Mitt Romney may seek Republican presidential nomination

Obama’s opponent in 2012 election hints at joining Jeb Bush in race to be GOP candidate

Mitt Romney, the Republican nominee in the 2012 US presidential election, told donors that he is considering seeking the GOP candidacy for 2016. File photograph: Jim Young/Reuters

Mitt Romney, the Republican nominee in the 2012 US presidential election, told donors that he is considering seeking the GOP candidacy for 2016. File photograph: Jim Young/Reuters

 

It’s only the second week in January in a non-election year and 22 months until the next US presidential ballot but already the challengers for the Republican nomination are marking their intentions.

Mitt Romney, the Republican candidate in the 2012 election and a two-time contender for the nomination, startled many late last week when the former Massachusetts governor told donors in New York that he was considering running for the presidency again in 2016.

The announcement is a reversal of numerous statements Mr Romney has made since he lost to Barack Obama in 2012, saying that he had had his chance.

Mr Romney’s decision comes just weeks after Jeb Bush, the former Florida governor and the son and younger brother of former presidents, said he would “actively explore the possibility of running for president”.

This sets up the surprising prospect of a Bush versus Romney fight to be the GOP nominee, in what has traditionally been a gruelling primary battle.

The declaration by Mr Romney (67) will undoubtedly slow the fundraising efforts of Mr Bush (61), as both will tap the same Republican establishment pool for finances and support.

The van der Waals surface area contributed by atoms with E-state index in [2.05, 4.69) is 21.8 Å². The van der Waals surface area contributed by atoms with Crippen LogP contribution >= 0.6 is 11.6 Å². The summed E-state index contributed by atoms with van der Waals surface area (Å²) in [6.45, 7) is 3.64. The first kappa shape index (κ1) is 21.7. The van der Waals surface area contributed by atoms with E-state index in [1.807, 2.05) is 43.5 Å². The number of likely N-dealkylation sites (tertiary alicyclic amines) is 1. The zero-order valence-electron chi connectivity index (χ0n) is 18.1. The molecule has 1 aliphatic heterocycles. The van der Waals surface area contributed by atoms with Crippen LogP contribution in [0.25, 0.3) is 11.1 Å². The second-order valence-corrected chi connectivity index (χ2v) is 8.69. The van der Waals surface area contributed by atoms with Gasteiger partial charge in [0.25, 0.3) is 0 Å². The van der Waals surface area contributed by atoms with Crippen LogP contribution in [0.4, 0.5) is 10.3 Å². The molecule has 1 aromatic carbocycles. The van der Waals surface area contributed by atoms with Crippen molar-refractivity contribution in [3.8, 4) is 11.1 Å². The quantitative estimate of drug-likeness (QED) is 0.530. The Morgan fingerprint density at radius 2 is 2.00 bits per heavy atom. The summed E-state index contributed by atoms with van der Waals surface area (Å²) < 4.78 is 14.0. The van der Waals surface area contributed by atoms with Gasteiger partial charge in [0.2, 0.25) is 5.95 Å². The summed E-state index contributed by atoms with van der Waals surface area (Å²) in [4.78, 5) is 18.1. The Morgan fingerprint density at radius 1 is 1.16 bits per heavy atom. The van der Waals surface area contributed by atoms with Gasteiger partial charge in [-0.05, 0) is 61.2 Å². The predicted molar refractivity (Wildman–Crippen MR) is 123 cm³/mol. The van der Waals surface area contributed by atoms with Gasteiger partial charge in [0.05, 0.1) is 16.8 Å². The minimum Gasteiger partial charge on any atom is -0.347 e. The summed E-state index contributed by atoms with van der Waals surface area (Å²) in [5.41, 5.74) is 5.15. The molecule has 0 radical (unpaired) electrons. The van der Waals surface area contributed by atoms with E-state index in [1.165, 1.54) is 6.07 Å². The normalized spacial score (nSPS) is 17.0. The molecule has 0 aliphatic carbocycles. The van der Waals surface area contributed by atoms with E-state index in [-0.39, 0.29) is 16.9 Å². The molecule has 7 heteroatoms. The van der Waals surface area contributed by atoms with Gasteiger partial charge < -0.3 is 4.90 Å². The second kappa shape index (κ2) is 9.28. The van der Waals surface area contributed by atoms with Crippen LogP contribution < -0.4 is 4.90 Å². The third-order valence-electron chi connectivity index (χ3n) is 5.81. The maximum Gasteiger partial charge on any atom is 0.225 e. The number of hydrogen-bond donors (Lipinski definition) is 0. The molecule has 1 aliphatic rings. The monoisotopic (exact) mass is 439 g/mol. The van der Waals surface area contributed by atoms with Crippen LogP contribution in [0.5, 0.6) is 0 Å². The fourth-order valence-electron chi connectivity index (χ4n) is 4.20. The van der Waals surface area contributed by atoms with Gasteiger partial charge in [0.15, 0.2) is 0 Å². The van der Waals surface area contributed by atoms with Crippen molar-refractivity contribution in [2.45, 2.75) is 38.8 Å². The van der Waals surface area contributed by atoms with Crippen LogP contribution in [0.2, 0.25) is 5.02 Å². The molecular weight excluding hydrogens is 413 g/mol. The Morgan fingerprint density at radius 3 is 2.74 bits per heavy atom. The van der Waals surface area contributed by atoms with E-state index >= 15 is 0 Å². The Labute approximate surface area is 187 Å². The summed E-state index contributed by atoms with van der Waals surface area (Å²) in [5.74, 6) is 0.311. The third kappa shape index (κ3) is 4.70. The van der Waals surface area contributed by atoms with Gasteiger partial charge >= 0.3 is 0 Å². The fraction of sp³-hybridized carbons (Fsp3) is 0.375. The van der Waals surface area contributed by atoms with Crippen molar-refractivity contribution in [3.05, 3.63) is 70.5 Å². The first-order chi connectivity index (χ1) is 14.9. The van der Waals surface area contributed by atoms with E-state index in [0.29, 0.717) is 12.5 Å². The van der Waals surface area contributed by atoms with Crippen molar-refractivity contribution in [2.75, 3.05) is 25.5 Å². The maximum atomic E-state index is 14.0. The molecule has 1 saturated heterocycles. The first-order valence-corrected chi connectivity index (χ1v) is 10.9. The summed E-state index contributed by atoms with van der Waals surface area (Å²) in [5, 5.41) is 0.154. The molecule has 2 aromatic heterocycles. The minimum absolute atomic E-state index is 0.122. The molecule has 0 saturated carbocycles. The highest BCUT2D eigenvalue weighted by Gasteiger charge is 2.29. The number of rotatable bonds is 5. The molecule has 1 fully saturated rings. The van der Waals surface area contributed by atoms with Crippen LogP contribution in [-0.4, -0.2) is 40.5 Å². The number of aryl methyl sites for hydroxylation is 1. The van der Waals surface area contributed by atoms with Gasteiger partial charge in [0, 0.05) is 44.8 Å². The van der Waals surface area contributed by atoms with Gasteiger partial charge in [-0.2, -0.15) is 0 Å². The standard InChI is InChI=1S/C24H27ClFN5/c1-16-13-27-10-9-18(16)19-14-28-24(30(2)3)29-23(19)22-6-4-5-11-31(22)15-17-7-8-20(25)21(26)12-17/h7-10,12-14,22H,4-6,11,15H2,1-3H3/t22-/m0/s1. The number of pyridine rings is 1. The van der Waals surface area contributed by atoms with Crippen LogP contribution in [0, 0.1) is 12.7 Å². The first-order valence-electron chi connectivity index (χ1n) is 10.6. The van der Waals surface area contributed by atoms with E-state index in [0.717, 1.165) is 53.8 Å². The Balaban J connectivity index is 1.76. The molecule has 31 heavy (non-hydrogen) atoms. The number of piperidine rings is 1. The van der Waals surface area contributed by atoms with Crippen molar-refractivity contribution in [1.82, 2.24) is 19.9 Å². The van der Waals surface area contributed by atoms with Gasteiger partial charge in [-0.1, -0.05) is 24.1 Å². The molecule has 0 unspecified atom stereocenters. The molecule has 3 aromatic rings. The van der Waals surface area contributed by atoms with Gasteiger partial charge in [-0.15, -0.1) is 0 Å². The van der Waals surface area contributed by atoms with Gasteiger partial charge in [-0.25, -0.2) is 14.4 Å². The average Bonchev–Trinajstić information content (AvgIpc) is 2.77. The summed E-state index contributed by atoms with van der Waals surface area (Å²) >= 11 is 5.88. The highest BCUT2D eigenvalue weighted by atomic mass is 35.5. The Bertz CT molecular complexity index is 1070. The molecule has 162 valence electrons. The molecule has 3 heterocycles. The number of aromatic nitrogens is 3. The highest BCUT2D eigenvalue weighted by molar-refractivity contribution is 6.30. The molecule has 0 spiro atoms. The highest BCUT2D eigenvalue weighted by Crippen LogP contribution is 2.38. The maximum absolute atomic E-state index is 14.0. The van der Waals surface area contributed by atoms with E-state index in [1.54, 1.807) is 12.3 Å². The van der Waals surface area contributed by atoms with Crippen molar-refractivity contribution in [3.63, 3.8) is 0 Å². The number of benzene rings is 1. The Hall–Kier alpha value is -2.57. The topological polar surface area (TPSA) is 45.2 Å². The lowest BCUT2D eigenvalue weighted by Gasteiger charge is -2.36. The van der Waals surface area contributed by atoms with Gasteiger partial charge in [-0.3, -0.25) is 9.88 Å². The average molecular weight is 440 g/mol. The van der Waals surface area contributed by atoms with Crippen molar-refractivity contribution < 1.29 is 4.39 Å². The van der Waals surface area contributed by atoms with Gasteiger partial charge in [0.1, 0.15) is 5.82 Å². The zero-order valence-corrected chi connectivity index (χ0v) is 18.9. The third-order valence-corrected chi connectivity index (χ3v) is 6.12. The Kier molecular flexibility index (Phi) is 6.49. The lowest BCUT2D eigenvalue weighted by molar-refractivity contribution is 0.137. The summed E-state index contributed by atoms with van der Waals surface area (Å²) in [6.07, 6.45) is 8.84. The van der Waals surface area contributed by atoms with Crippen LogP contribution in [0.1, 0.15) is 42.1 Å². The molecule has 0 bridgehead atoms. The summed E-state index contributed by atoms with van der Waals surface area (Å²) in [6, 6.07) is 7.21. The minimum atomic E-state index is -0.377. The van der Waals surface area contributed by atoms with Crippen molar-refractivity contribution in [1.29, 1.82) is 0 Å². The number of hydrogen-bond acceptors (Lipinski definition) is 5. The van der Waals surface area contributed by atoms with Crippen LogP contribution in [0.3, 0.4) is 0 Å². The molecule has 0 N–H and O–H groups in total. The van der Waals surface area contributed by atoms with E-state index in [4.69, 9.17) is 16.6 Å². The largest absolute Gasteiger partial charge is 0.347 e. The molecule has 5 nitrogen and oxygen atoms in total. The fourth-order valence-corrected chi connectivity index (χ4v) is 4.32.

Mr Romney is said to be calling donors and party figures who endorsed him before to gauge support for a third run. Mr Bush, who is on a tour of the GOP base, has attempted to set himself apart, criticising Mr Romney’s 2012 campaign as he “got sucked into other people’s agendas, and I think it hurt him a little bit”.

In 2012 Mr Romney was drawn to a hard-right position on the millions of illegal immigrants in the US. It’s a contentious issue that Republicans still find little consensus on, and one on which Mr Bush, a moderate, has a better chance of winning over Hispanics, a growing electoral force.

Mr Bush is also considering the release of a decade or more of tax returns. Mr Romney was hammered in 2012 for releasing just two years of returns.

“Romney sees that if Bush is going to be the moderate in the race then he can run to the right, and he thinks there is a good opportunity for him,” said Republican strategist John Feehery.

“The big question is do Romney and Bush spend so much time and effort beating each other up that it brings in a third candidate who can slip in there and be a breathe of fresh air?”

The GOP field for the 2016 candidacy is packed, though polls so far have been run on the basis that Mr Romney is not a contender. Those polls show Mr Bush, at 17 per cent, with a six-point lead over New Jersey governor Chris Christie. These figures are based on an average of national polls by Real Clear Politics.

One of the established favourites for the nomination, congressman Paul Ryan (44), the 2012 vice-presidential candidate, said he would not seek the presidency in 2016. Mr Ryan said he wants to concentrate on his role as chairman of the influential ways and means committee in the House of Representatives.

That leaves Kentucky senator Rand Paul, former Arkansas governor Mike Huckabee and a host of other would-be contenders in the mix. This is in contrast to the Democratic side, where former first lady Hillary Clinton (68) is the probable nominee, though she has yet to announce her candidacy.

“The enthusiasm on the Republican side from so many candidates speaks a great deal to Hillary Clinton’s weaknesses as much as anything else,” said Republican strategist Rory Cooper.

“Whoever is likely to be the Republican nominee is likely to be the nation’s next president, which is why you are seeing a lot of people who have the desire to hold that job looking seriously at running.”